The Last Post

We’re almost there and it feels like a miracle. Our house is finished enough to live in, although there is still plenty to do. The building inspector is coming this week to see if he is minded to issue us with a Completion Certificate, enabling us to apply for our last mortgage payment, our last grant payment and our VAT reclaim. It’s a tense time. From talking to other people, there seems to be little consistency in what the building inspector might consider still needs to be done – from air tightness tests to extra precautions for fire escapes that are not in the plans. Apparently it helps to have a very tidy site – first impressions being everything – perhaps we should have fresh coffee brewing, bread baking, a jug of flowers.

Isaac and Bea making a fire to help clear the siteIMG_7052

Once this part is over, our cashflow is less stressful and we can finish the last few things at our own pace, we will be able to relax a little and our house will start to really feel like our home. The children feel it already, despite being away for four nights a week at school, or perhaps because of that. It might take Phil and I a bit longer – at the moment it still feels like a project with deadlines rather than the place where we come to get away from those kind of stresses. And it will help when there is a place for everything. Finished fitted cupboards instead of stacks of plastic boxes. But it is also about memories. Isaac and Bea grew up in other homes and the floor in here doesn’t whisper stories of our feet pacing with a sleepless baby, or of their first steps, or those early years before school when I was a stay-at-home mum. Our lives have changed beyond recognition since then and I am feeling a bit disconnected from our past.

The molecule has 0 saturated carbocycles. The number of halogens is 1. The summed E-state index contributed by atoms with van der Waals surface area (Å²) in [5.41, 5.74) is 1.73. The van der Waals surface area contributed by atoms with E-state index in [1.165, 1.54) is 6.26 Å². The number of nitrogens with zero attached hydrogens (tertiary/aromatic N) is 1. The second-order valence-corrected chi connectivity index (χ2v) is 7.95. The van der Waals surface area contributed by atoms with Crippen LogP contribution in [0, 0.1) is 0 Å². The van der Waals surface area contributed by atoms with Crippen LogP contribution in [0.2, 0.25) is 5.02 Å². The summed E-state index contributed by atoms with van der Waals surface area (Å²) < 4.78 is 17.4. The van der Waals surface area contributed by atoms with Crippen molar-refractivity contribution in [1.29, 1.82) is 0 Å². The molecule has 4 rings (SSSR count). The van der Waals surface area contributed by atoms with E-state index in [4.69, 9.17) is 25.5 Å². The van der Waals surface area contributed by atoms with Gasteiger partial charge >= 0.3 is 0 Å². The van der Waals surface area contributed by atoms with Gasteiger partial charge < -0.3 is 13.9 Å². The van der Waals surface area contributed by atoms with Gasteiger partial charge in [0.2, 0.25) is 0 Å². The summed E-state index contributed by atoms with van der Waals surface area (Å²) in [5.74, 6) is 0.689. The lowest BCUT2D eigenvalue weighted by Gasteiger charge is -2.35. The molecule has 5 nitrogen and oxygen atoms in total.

On the other hand, our house does tell its own, quite different stories. Each layer within the floors and walls is filled with recollections of the building process and the many, many people who have helped us to build it. The professionals and craftsmen who did the clever stuff and our friends, family, neighbours and colleagues who shovelled stone and gravel, moved scaffolding, held bits of wood, screwed, banged, sawed, climbed on the roof, painted walls, varnished, helped with cashflow, entertained the children, lent us equipment, gave interior design advice and endless moral support, and tolerated us becoming, let’s face it, selfish, single-minded and boring over the past few years. Bari, Jim, John, Will, Andy, Bebiano, Glenn, Rachel, Ash, Ivor, Jean, Dave, Elisabeth, Tony, Cameron, Nick, Hamish, Matthew, Paul A, Tina, Lizzie, Darragh, Iain, Aletta, Joe, Iona, Oran, Jon, Avril, James, Rene, Matt, Paul Y, Claudia, Sam, Hannah, James, Catherine, Ellie, Laura, Emma, Chris, Gill, Yeshi, Morven. Without this host of angels we would not have made it and we are incredibly grateful.

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The final word is for the children. We had a crazy dream and you might not have chosen to spend five years of your lives growing up in (and growing out of) a caravan so that we could fulfill it. Thank you for your patience, your fortitude and always being willing to help. Without you here to make this your home, the dream would never have taken flight.

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